The Higher Education Policy Institute (HEPI) has released the only dedicated study on what UK students think about the financial health of universities, Students back bailouts: Students’ views on the financial health of universities (HEPI Policy Note 11).
Rumours persist about institutions facing financial difficulties. But what awareness of this do students have and what do they think should happen to a university on the brink of closure?
The survey of over 1,000 full-time undergraduate students, undertaken for HEPI by the polling company YouthSight, shows:
- most students (83%) are confident their own institution is in a strong financial position;
- over three-quarters of students (77%) believe government should step in if their university were threatened with closure;
- more than half of students (51%) think fees should be refunded in the event of their university closing, while only one-third (32%) back merger with another institution;
- nearly all students (97%) want to know if their university is in financial difficulty – in contrast with current practice which hides financial problems from students;
- most students (84%) say they would have been less likely to have applied to their university if they had known it was in financial difficulty; and
- the overwhelming majority of students (89%) do not know what Student Protection Plans are, while even more have not seen their own university’s Plan (93%).
Rachel Hewitt, HEPI’s Director of Policy and Advocacy, said:
This research shows a worrying mismatch between students’ views of what should happen to a university in financial difficulty and the proposed action by the Office for Students. Despite the refusal of Ministers to countenance the idea, 77% of students want government bailouts for failing institutions. The Office for Students are focusing on Student Protection Plans, but almost no students know what these are or their role for failing institutions.
While there are legitimate reasons not to make public the names of those universities that are facing financial difficulties, students are very keen to have this information. However, should failing institutions be named, it would have a significant impact on recruitment at these institutions – 84% of students say they could be less likely to apply to a university in financial difficulty.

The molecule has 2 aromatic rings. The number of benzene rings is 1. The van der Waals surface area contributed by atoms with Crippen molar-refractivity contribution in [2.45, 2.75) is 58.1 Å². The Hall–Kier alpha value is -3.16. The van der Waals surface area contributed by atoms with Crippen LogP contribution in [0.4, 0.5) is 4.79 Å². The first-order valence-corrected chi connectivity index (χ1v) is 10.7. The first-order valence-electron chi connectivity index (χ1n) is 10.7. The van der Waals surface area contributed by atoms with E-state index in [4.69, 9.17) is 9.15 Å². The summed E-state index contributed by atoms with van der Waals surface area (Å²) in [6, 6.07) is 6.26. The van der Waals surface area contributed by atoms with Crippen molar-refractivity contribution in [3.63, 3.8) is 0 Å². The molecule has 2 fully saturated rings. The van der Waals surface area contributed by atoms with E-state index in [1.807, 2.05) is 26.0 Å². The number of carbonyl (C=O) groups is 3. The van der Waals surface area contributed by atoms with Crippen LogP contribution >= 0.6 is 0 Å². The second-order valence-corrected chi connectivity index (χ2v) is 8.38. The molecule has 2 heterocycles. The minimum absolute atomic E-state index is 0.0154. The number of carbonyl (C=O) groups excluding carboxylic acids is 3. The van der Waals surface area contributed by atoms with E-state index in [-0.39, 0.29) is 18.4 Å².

Government and the Office for Students must urgently engage more with the views of students on this critical issue of financial sustainability in the sector.”
Nick Hillman, Director of HEPI, said:
The rumours of a small number of universities being in financial difficulty are too persistent to ignore. No UK university has ever gone bust. So it would be a major scandal if it were to happen.
In the new higher education marketplace, there is meant to be less direct intervention from outside. But, in our survey, just one student out of 1,048 respondents said nothing should happen if their university was facing severe financial difficulty.
It remains implausible that any large university would just be allowed to shut up shop because of the harm this would cause to students, staff and the local area. Moreover, taxpayers have built up our university system so have a vested interest in ensuring their contributions have not gone to waste.
Notes for Editors
- Wave 5 of the HEPI/YouthSight Monitor was answered by 1,048 full-time undergraduate students and undertaken between the 4 and 8 January 2019. Weights have been used to ensure the sample is representative by age, gender and university type. The margin of error is +/-3.09%, based on a 95% confidence level
- Respondents received a £1 Bonus Bond gift voucher for answering these questions and others on a different topic.
- The full results are available in a downloadable spreadsheet.
- The Higher Education Policy Institute was established in 2002 to shape the higher education policy debate through evidence. It is the United Kingdom’s only independent think tank devoted to higher education. HEPI is a non-partisan charity funded in part by organisations and universities that wish to see a vibrant higher education debate.
I think this report has very little value to anyone.
Of course students don’t want their own University to close and it probably will not and should not close.
The real issue is a particular one not a general one.
There are around 10 to 20 Universities, however, who are in financial difficulties and the focus of attention should be specifically on them to find out why.
It is the students at these failing institutions who should be surveyed not those at a wide range of places, particularly if the sample size is so low at around 1,000.